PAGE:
Are those the strangest looking cupcakes you’ve ever seen?? I’ll admit the frosting job is a little wonky…but that all becomes meaningless once you taste them. This is by far the best cake I’ve ever made, and we have a 14 hour long road trip to visit my in-laws to thank for that. You see, I bought The Art and Soul of Baking by Cindy Mushet before the trip, and I read my way through it on our trip over the 4th of July holiday. While the book contains some truly wonderful recipes, the best part for me was the explanations. Before each chapter there was a fairly extensive look into the “hows” and “whys” of baking, and I find that invaluable. I’ve always learned better when I understood how something works, and while I’m sure there are many other cookbooks out there that provide that sort of knowledge, this happened to be the one I found. I learned so much! And simple things too, like the importance of creaming the butter and sugar thoroughly…most recipes tell you to do it for several minutes or so, but I usually just beat it until it looks, well, creamy, and call it done. OK, let’s just overlook the fact that in the past I may not have followed my recipes exactly – that’s beside the point. According to my new Baking Wisdom Book, for cakes that use the creaming method, the rise comes from the air bubbles that you create when you cream the sugar and butter. Amazing. So I did just that – I beat the sugar and butter (which should be still a little cool, not all completely soft, otherwise the bubbles will collapse. Who knew?) until it was light and very pale. I cannot describe to you how perfect my batter looked. It was so light and almost puffy. It made the most gorgeous little cupcakes – which I know you can’t appreciate since I hid them under those frosting blobs. But they tasted wonderful. Wonderful, I tell you.
Now the story on the frosting. It tasted fine, it was just a little hard to work with, thus the unrefined decorating of my miniature masterpieces. It was about the same consistency as marshmallow fluff, so it was very sticky and sort of thick. It was very simple to make, however. You just throw all the ingredients into a double boiler and whip them for 7 minutes, or until you get big billowy peaks, and then you frost…whatever. My problem came from the fact that I was out of light corn syrup and the recipe I used said I could substitute honey instead, which I did. And while my frosting looked very pretty, it had a very strong honey flavor that I just didn’t care for. Don’t get me wrong, it wasn’t bad, and I highly doubt any of those cupcakes will get thrown out, but I will definitely not be using honey for this recipe again. It just seemed strange to have honey flavored frosting.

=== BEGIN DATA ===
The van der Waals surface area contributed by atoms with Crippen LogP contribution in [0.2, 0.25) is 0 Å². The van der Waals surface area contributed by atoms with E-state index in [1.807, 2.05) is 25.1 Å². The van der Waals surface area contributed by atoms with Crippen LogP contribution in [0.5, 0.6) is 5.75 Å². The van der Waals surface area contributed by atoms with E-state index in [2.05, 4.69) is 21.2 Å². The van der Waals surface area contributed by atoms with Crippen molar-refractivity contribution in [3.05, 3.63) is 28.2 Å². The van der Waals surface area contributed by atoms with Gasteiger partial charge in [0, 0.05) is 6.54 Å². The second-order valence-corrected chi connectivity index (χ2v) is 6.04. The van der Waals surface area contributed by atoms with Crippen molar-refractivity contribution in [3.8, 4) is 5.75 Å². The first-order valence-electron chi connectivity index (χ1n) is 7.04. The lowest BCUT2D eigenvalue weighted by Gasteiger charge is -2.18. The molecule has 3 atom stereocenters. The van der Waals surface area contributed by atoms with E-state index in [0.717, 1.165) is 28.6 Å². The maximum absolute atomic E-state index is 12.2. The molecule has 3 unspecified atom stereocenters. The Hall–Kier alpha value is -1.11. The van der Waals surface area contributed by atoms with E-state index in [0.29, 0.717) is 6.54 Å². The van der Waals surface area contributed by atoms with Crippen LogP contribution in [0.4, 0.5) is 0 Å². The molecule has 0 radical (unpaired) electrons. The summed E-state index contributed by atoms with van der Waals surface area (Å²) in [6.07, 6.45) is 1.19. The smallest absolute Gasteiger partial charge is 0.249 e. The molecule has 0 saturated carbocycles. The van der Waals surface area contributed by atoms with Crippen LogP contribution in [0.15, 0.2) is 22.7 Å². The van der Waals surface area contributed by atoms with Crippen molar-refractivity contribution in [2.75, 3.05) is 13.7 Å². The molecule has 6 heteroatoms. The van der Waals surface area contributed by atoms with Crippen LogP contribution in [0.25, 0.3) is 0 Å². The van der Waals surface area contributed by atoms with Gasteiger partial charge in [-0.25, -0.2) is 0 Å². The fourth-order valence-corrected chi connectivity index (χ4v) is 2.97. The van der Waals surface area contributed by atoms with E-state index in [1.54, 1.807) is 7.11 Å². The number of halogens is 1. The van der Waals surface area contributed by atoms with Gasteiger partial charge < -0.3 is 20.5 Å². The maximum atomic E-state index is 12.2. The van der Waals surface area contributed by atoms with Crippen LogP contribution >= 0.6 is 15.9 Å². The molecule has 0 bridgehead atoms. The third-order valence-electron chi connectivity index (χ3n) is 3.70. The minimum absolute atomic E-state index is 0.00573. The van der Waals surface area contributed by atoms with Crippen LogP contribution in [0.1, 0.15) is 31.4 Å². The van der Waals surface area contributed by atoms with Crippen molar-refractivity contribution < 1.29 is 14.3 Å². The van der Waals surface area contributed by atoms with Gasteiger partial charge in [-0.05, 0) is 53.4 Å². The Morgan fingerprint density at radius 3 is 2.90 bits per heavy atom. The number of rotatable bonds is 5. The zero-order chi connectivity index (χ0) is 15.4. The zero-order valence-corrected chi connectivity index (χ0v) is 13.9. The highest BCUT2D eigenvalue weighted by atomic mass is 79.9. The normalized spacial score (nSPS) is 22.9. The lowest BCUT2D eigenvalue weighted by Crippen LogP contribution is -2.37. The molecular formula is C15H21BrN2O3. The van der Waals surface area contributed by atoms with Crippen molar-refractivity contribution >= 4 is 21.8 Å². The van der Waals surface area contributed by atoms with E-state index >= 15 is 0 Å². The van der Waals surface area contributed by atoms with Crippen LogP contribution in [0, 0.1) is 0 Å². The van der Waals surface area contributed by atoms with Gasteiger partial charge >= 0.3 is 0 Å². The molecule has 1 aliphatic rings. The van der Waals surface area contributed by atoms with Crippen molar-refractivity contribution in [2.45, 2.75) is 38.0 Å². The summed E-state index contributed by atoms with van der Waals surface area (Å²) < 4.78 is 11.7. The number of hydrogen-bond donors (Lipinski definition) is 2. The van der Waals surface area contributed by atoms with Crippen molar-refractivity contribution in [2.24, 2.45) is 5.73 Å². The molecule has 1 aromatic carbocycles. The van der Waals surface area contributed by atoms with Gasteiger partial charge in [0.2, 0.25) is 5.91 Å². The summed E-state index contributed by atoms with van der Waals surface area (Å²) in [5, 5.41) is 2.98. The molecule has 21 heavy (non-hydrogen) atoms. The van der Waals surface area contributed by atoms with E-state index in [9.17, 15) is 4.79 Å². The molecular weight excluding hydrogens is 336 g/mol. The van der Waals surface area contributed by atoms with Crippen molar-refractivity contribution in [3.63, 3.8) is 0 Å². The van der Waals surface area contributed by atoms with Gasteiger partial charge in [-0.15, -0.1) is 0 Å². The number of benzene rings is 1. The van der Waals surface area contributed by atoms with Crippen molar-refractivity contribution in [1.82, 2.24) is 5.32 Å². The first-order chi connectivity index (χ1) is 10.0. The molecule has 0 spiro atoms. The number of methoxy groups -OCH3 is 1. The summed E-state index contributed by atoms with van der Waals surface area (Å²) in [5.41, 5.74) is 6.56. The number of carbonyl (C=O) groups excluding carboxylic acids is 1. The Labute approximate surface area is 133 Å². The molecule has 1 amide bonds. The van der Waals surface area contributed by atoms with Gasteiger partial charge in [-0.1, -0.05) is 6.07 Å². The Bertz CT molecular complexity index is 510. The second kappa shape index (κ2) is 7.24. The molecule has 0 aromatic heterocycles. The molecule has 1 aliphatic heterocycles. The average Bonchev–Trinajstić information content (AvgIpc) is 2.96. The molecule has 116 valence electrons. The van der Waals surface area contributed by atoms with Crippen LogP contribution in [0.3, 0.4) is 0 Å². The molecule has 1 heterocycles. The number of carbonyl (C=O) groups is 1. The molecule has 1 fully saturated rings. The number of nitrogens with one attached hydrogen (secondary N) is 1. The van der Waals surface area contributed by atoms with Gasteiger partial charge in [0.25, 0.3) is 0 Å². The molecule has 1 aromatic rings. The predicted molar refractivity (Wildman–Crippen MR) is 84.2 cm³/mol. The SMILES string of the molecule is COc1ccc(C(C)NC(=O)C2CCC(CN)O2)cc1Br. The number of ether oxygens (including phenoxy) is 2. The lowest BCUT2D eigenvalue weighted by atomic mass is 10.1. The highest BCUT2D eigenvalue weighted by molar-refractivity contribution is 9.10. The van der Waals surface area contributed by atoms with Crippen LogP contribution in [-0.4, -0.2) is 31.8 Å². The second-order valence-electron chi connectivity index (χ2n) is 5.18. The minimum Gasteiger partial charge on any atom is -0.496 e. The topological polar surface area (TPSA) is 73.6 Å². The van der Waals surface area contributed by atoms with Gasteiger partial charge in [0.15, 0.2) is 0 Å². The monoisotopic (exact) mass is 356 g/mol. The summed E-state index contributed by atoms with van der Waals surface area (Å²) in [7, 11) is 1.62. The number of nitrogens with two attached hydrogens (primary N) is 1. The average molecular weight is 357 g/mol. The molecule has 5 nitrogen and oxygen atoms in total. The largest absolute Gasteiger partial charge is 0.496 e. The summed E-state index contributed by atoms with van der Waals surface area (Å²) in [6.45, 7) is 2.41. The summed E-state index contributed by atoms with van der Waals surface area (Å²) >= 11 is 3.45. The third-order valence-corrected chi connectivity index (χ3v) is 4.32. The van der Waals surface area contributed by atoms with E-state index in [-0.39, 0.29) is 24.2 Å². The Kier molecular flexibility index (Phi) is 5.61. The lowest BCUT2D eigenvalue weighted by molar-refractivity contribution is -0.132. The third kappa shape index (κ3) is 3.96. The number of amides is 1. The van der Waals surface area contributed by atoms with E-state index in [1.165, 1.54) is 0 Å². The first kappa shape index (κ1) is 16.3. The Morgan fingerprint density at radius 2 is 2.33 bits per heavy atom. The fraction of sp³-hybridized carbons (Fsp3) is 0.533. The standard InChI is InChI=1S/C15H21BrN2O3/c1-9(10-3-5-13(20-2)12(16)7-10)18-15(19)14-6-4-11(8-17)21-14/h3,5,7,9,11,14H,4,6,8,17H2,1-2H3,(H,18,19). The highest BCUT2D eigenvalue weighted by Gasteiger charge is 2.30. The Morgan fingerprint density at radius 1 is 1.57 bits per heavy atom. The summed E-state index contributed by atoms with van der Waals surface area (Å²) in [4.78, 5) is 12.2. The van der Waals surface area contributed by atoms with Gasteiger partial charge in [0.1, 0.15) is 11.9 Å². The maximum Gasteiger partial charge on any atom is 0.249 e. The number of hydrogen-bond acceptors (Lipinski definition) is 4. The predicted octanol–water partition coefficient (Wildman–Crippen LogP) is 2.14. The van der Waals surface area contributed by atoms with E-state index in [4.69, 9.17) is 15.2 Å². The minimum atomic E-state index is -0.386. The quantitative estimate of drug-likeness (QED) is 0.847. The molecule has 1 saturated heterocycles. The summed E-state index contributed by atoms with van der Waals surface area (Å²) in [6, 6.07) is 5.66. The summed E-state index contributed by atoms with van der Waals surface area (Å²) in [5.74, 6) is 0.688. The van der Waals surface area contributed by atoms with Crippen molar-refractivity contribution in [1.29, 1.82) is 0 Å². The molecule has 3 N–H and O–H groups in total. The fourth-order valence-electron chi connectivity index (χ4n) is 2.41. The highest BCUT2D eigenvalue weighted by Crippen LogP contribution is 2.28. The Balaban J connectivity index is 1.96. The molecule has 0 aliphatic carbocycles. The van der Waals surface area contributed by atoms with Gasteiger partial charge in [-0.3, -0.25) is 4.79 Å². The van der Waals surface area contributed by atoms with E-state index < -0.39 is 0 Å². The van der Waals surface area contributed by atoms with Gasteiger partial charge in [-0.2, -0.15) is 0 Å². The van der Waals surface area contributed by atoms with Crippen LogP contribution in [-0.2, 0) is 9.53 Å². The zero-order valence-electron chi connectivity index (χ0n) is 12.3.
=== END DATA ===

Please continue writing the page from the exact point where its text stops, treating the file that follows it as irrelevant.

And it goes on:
So, the moral of this story is: Follow your recipes! They’re written that way for a reason, and all those strange little instructions really do matter.
- 1 cup (2 sticks) butter, at room temperature
- 2 cups sugar
- 4 eggs
- 3 cups sifted self-rising flour
- 1 cup milk
- 1 teaspoon pure vanilla extract
Preheat oven to 350 degrees F.
Grease and flour 3 (9-inch) cake pans. Using an electric mixer, cream butter until fluffy. Add sugar and continue to cream well for 6 to 8 minutes. Add eggs, 1 at a time, beating well after each addition. Add flour and milk alternately to creamed mixture, beginning and ending with flour. Add vanilla and continue to beat until just mixed. Divide batter equally among prepared pans. Level batter in each pan by holding pan 3 or 4 inches above counter, then dropping it flat onto counter. Do this several times to release air bubbles and assure you of a more level cake. Bake for 25 to 30 minutes or until done. Cool in pans 5 to 10 minutes. Invert cakes onto cooling racks. Cool completely and spread cake layers with your favorite frosting to make a 3-layer cake.
If you make cupcakes you’ll get about 24 of them.
- 1 1/2 cups sugar
- 1 tablespoon light corn syrup or honey
- 1/8 teaspoon salt
- 1/3 cup water
- 2 egg whites
- 1 1/2 teaspoons pure vanilla extract
Place sugar, cream of tartar or corn syrup, salt, water, and egg whites in the top of a double boiler. Beat with a handheld electric mixer for 1 minute. Place pan over boiling water, being sure that boiling water does not touch the bottom of the top pan. (If this happens, it could cause your frosting to become grainy). Beat constantly on high speed with electric mixer for 7 minutes. Beat in vanilla.
I found out through another recipe that you can also use 1/4 cream of tartar instead of the corn syrup as well.
Both of these recipes were adapted from Paula Deen.